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Speed and the probability of a collision Kwan, Thomas Yan Wa

Abstract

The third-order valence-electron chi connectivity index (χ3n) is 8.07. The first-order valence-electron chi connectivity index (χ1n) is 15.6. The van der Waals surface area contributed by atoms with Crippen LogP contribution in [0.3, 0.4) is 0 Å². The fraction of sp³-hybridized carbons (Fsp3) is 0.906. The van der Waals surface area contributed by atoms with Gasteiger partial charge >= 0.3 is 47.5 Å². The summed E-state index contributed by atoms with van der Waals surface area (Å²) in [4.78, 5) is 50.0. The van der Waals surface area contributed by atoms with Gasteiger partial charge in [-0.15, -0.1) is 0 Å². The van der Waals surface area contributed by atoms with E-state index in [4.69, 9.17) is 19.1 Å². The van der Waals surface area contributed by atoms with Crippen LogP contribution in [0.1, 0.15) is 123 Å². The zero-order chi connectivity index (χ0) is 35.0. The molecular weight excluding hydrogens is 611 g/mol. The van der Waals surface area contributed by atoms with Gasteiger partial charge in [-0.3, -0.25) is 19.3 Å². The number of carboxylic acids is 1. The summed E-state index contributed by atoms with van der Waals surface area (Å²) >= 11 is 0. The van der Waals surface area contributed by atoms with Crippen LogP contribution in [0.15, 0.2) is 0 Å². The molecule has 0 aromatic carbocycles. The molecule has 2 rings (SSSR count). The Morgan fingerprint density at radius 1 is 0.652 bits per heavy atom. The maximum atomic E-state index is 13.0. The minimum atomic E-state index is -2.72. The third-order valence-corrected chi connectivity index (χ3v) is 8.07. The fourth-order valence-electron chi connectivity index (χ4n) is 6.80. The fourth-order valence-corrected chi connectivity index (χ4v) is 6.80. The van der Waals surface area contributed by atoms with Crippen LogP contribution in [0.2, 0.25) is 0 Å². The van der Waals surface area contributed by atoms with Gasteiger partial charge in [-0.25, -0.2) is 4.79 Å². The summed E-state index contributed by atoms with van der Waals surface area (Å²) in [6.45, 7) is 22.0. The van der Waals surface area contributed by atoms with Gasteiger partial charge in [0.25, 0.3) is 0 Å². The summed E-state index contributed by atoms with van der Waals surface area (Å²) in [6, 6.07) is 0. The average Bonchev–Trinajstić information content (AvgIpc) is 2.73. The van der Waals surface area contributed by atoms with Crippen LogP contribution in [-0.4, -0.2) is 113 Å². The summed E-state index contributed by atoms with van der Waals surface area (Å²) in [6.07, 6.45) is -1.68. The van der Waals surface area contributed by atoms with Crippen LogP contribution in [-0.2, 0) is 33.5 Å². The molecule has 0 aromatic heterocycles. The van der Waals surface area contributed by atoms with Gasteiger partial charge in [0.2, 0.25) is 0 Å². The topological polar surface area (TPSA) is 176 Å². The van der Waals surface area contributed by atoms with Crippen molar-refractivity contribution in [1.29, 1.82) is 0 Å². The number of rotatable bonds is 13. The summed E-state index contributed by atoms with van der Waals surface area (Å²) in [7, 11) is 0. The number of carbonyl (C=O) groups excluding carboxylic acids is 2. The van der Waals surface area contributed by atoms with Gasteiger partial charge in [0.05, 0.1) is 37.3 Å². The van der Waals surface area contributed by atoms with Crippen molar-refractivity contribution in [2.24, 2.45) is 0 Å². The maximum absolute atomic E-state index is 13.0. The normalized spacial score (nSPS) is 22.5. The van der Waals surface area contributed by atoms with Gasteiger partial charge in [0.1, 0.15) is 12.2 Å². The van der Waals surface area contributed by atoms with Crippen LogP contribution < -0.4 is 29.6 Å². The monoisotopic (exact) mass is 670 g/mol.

Speed related automobile accidents account for about one-third of all vehicle accidents in the United States and in the province of British Columbia. The estimated economic cost of speeding-related vehicle accidents in the US is $27.7 billions USD (1994 dollars). Researchers have different views on the role that speed plays as a causative factor in automobile collisions. The purpose of this research is to develop an equation between speed and the probability of a collision using a risk approach. Risk is defined as the product of the exposure, the probability, and the consequence of an event. By using published data from the province of Saskatchewan, an equation to estimate the probability of a collision as a function of speed is developed. This probability equation is a function of the average vehicle travelling speed raised to an exponent, in which the exponent is also a function of average vehicle speed. From the literature, the consequence of a fatal or serious injury collision is the fourth power function of the collision speed. Thus the equation for fatality risk for an individual travelling on a road is a fairly complex function of the operating speed. Additional analysis of traffic accident and speed data on US rural highways and data for Bangkok urban expressways were used to estimate risk. This research found that not only does speed increase the severity of a collision, but it also increases the probability of a collision.

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